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Judge delays ruling in Mass. ‘Right-to-Repair’ suit

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A federal judge has extended until no later than Nov. 2 his deadline for a ruling in a lawsuit brought by automakers over an expanded “Right to Repair” law overwhelmingly approved by voters in November 2020.

U.S. Massachusetts District Court Judge Douglas Woodlock had been scheduled to issue his ruling in Alliance for Automotive Innovation v. Healey by Sept. 20. He wrote that “the competing demands of other matters, at a time of resurgence in Covid infections under continued pandemic conditions when the court generally and my individual session have attempted to reconstitute to resume orderly in person proceedings, especially when coupled with chambers staff transitions,” convinced him that the extension was needed.

Woodlock asked Massachusetts Attorney General Maura Healey, representing the state, “to make a Final Further Modified Stipulation to adjust the relevant date necessary for an extensive period of consideration in support of a fully satisfactory opinion until no later than November 2, 2021, bringing this case to an appealable final judgment.”

The Alliance for Automotive Innovation (AAI), the trade group representing virtually all of the nation’s automakers, sued the state of Massachusetts over the “Right to Repair” law, which adds a standardized OBD-II requirement that would trump existing Massachusetts Chapter 93K(d)(1) “Right to Repair” language regarding diagnostics access.The Alliance has asked the court to “permanently enjoin enforcement” of the law.

The Right to Repair law demands that OEMs using a telematics system create an “inter-operable, standardized and open access platform across all of the manufacturer’s makes and models.”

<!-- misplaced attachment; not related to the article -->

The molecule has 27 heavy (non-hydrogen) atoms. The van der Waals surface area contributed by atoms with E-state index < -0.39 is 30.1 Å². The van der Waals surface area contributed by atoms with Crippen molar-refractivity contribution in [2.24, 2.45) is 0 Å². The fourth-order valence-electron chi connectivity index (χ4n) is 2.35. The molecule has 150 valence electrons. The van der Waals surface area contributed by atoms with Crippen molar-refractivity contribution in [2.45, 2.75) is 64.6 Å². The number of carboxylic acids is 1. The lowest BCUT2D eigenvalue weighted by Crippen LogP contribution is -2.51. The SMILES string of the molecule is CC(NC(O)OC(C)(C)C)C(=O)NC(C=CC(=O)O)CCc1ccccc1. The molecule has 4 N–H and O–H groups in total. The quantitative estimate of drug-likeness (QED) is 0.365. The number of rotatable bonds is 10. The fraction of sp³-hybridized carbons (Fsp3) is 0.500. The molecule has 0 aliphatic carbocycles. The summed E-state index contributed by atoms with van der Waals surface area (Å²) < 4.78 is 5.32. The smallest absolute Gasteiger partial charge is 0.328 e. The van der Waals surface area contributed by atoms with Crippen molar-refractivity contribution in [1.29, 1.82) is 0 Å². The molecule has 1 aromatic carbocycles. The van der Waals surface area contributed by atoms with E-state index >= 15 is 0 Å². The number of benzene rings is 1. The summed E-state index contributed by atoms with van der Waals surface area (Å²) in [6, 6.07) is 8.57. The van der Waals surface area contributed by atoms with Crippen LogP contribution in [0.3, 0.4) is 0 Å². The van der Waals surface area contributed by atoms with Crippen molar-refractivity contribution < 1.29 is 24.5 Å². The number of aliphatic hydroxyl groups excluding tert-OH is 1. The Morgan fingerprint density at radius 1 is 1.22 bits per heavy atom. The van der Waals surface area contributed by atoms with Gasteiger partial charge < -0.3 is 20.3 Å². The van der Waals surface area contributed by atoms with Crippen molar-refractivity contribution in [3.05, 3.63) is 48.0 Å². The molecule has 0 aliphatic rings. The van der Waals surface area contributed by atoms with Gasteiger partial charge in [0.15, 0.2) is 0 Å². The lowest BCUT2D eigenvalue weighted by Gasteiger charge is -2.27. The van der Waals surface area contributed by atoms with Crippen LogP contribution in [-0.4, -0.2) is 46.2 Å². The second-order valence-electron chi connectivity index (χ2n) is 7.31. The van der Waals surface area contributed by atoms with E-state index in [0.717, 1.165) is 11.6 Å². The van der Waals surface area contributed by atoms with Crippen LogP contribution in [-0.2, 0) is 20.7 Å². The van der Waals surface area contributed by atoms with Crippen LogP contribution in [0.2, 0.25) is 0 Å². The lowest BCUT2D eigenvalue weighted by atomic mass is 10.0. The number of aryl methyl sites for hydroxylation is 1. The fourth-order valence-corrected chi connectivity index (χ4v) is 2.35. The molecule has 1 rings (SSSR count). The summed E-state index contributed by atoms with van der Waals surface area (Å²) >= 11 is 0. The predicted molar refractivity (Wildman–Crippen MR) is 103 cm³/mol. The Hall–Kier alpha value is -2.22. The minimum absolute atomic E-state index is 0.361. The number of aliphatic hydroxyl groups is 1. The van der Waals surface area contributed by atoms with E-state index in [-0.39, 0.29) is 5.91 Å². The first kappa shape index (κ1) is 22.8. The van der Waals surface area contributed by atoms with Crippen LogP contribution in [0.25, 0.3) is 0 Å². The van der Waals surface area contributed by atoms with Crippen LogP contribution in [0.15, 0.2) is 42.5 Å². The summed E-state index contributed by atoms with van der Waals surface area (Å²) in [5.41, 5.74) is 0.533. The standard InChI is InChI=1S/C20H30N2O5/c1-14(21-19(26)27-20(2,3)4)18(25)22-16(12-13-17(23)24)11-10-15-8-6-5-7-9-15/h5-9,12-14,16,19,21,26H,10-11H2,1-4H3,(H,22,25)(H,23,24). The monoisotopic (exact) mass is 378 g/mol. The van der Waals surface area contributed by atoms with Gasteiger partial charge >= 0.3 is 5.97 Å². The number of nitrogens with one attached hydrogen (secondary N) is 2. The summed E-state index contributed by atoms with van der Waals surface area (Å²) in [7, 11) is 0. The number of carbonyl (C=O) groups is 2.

“Notwithstanding anything in the preceding paragraph, motor vehicle owners’ and independent repair facilities’ access to vehicle on-board diagnostic systems shall be standardized and not require any authorization by the manufacturer, directly or indirectly, unless the authorization system for access to vehicle networks and their on-board diagnostic systems is standardized across all makes and models sold in the Commonwealth and is administered by an entity unaffiliated with a manufacturer,” Section 2 of the law states.Section 3 requires any OEM with a telematics system to an “inter-operable, standardized and open access platform across all of the manufacturer’s makes and models” independent repairers could use.

During a June hearing, Woodlock, Healey and a lawyer for AAI explored if it would be acceptable for Woodlock to drop the model year 2022 deadline for compliance built into the law, and whether the entire law should be struck. Automakers have maintained that the statute is preempted by federal law, and cannot reasonably be met.

Woodlock has also explored whether halting OBD-II authorization and deactivating telematics would be acceptable solutions for automakers to temporarily comply with the law.

Healey’s office has so far postponed enforcement of the law while the court case plays out.Automakers said the law should be thrown out for being impossible to comply with given a timeframe even supporters knew was unrealistic.

Woodlock has been unwilling to consider striking the timing section and leaving the rest of the law intact, because this “piece of legislation by the people” should represent what the voters approved.

More information:

Mass. voters approve telematics data access in new ‘Right to Repair’ push

Mass. ‘Right to Repair’: Trade groups plan ‘REPAIR Act’; OEMs turn to courts; CCC analyzes

Mass. ‘Right to Repair’ advocates confident they’ll overcome federal OEM lawsuit


OEMs, Mass. AG file briefs ahead of closings in ‘Right to Repair’ trial


Judge explores severability, preemption, OBD-II authorization in ‘Right to Repair’ proceedings


Featured image: Road signs at an interstate highway for directions and arrows to Boston, New Haven and Springfield. (RaksyBH/iStockphoto)

U.S. Massachusetts District Court Douglas Woodlock is shown. (Provided by U.S. Massachusetts District Court)


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